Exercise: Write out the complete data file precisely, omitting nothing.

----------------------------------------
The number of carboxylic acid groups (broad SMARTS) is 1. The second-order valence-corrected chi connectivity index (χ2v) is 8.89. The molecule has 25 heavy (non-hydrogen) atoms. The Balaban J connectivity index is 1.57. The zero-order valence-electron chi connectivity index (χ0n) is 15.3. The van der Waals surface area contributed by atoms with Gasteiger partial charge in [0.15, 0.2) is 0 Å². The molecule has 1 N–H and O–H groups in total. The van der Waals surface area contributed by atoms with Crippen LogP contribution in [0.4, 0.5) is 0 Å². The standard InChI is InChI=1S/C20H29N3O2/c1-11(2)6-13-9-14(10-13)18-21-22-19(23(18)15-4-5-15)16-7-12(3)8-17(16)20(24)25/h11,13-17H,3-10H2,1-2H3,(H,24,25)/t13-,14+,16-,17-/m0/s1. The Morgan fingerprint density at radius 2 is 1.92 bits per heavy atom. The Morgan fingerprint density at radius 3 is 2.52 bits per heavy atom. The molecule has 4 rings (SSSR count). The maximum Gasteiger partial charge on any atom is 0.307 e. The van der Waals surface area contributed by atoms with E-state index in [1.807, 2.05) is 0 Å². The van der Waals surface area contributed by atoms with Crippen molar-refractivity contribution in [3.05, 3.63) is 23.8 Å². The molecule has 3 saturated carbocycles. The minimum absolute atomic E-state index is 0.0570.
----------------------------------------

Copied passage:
The number of carboxylic acid groups (broad SMARTS) is 1. The second-order valence-corrected chi connectivity index (χ2v) is 8.89. The molecule has 25 heavy (non-hydrogen) atoms. The Balaban J connectivity index is 1.57. The zero-order valence-electron chi connectivity index (χ0n) is 15.3. The van der Waals surface area contributed by atoms with Gasteiger partial charge in [0.15, 0.2) is 0 Å². The molecule has 1 N–H and O–H groups in total. The van der Waals surface area contributed by atoms with Crippen LogP contribution in [0.4, 0.5) is 0 Å². The standard InChI is InChI=1S/C20H29N3O2/c1-11(2)6-13-9-14(10-13)18-21-22-19(23(18)15-4-5-15)16-7-12(3)8-17(16)20(24)25/h11,13-17H,3-10H2,1-2H3,(H,24,25)/t13-,14+,16-,17-/m0/s1. The Morgan fingerprint density at radius 2 is 1.92 bits per heavy atom. The Morgan fingerprint density at radius 3 is 2.52 bits per heavy atom. The molecule has 4 rings (SSSR count). The maximum Gasteiger partial charge on any atom is 0.307 e. The van der Waals surface area contributed by atoms with E-state index in [1.807, 2.05) is 0 Å². The van der Waals surface area contributed by atoms with Crippen molar-refractivity contribution in [3.05, 3.63) is 23.8 Å². The molecule has 3 saturated carbocycles. The minimum absolute atomic E-state index is 0.0570.